Outside the European Central Bank in Frankfurt, tall bank towers surround a small courtyard where Occupy protestors have camped out for the past few months.
Around 50 people stand warming their hands at fires in trash cans, while a small video screen shows images of protests. Then a man named Ted Gaier gets up to explain the impact of the austerity measures in Greece. Gaier is a member of Schwabinggrad Ballett, an activist arts group based in Hamburg that has staged street performances on gentrification and globalization in the past.
Now the group’s focus is Greece.
“The most necessary thing is to broadcast this kind of alternative view of what is happening in Greece,” Gaier said.
The ‘alternative’ view that Gaier and his group are presenting is that average Greeks are not to blame for the current economic crisis there. He said this contradicts what he often hears in the German media — that Greeks wouldn’t be in this situation if they just worked harder.
Many Germans resent that their government will have to come up with the lion’s share of a European bailout package for debt-strapped Greece. The Schwabinggrad Ballett wanted to portray a broader perspective, so they decided to go to Greece.
“We spoke with neighborhood activists, we spoke with unionists, filmmakers, policemen,” Gaier said.
They wanted to hear the Greek people’s story, but instead, Gaier said they often found themselves being quizzed by Greeks about Germany’s approach to the debt crisis.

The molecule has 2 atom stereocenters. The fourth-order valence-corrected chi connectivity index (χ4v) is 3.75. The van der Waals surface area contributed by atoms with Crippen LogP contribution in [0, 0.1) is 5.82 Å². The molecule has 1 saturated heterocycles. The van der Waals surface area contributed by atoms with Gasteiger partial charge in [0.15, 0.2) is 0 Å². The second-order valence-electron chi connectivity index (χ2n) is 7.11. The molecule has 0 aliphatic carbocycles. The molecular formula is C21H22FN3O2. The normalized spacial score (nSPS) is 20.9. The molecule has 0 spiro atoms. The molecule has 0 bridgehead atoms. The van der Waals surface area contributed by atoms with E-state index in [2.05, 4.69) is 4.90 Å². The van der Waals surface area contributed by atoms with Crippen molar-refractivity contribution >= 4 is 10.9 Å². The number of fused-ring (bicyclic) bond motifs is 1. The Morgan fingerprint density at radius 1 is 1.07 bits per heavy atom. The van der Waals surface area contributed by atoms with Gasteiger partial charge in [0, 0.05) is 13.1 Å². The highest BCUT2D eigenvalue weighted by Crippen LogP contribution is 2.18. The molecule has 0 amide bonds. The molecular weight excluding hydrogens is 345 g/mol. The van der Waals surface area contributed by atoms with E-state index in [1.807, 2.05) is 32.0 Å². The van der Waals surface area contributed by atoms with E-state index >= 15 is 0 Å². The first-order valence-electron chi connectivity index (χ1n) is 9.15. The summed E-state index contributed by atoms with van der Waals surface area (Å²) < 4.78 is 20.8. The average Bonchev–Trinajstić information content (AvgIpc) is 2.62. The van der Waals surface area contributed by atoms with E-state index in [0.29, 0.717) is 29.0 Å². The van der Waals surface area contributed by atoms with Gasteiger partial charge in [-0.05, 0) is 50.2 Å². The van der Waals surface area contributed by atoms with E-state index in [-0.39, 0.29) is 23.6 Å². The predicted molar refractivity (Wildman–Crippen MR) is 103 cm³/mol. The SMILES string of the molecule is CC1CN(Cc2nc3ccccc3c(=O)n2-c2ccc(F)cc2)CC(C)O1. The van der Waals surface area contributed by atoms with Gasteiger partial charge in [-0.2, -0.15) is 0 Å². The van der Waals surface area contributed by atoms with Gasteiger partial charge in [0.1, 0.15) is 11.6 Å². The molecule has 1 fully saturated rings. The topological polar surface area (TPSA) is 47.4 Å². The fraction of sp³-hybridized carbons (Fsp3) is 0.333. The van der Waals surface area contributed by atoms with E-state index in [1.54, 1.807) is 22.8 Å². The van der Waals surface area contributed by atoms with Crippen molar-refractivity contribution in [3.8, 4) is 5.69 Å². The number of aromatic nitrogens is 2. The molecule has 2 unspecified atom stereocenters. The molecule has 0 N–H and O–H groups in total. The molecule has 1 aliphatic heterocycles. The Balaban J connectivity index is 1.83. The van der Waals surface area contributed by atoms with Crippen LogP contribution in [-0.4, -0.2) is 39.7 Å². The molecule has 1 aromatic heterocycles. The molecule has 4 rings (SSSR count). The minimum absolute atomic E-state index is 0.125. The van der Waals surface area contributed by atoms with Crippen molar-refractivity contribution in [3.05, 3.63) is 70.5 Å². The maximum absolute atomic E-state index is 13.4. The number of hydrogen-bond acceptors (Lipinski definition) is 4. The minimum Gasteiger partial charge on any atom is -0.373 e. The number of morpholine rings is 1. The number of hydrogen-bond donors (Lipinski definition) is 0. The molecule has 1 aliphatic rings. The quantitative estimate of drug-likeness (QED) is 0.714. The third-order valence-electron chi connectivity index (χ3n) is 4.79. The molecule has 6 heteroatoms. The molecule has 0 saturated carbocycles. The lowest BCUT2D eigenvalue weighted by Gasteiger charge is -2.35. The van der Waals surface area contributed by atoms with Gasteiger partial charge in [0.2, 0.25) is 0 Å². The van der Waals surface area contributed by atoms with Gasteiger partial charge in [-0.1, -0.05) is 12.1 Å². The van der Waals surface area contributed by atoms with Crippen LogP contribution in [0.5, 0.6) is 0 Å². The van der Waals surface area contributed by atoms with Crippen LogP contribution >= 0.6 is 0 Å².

“It didn’t stop,” he said. “Every taxi driver, you had to have this conversation.”
Now that the group is back in Germany, the conversation doesn’t seem much more harmonious.
The music outside the European Central Bank is a mix of protest sounds recorded in Greece. The Schwabinggrad members wear signs saying things like, “Poverty – Made in Germany,” and “Hands Off People’s Property in Greece.”
Some people in business suits stand on the steps of the bank, looking puzzled by the performance.
Ross Williams, a British man heading home after work, said the performance is just a lot of noise.
“It seems crazy, a lot of swearing. Yeah, it seems mad," Williams said.
But does this make him think about Greece in a different way?
“No, I think they’ve been bailed out a lot of times now. I think they need to sort themselves out,” Williams said. As for the performance art in front of the bank, “I don’t know what they’re achieving, really.”
Others took a more positive view. Elisabeth Hahn, who works in the arts in Hamburg, came specifically to see the show. She likes the setting of the performance – under the golden light of the ECB’s Euro sign – and she likes that the group connected with Greek activists.
“I think it was very good that some engaged critical thinking person went to Athens to participate in what was going on there as Germans," she said. "It’s not so easy to solve the economical problems of Greece.”
But Hahn thinks the arts group could have made their performance more accessible to a broader audience.
“If I look around at the people participating here, I think, okay, they are interested but they were interested before. It’s the usual left thinkers,” Hahn said.
Still, Gaier maintains that this performance does more than preach to the converted.
“In this case, I really think there are not so many converted anyway, because with us on the left, people are not so interested in economics, in general,” he explained.
Gaier said solving the euro crisis is complicated, of course, but he wants more activists to become educated about the topic.
So even if the Schwabinggrad Ballett’s performance isn’t heard by those inside the European Central Bank, he hopes it will at least educate those camped out front.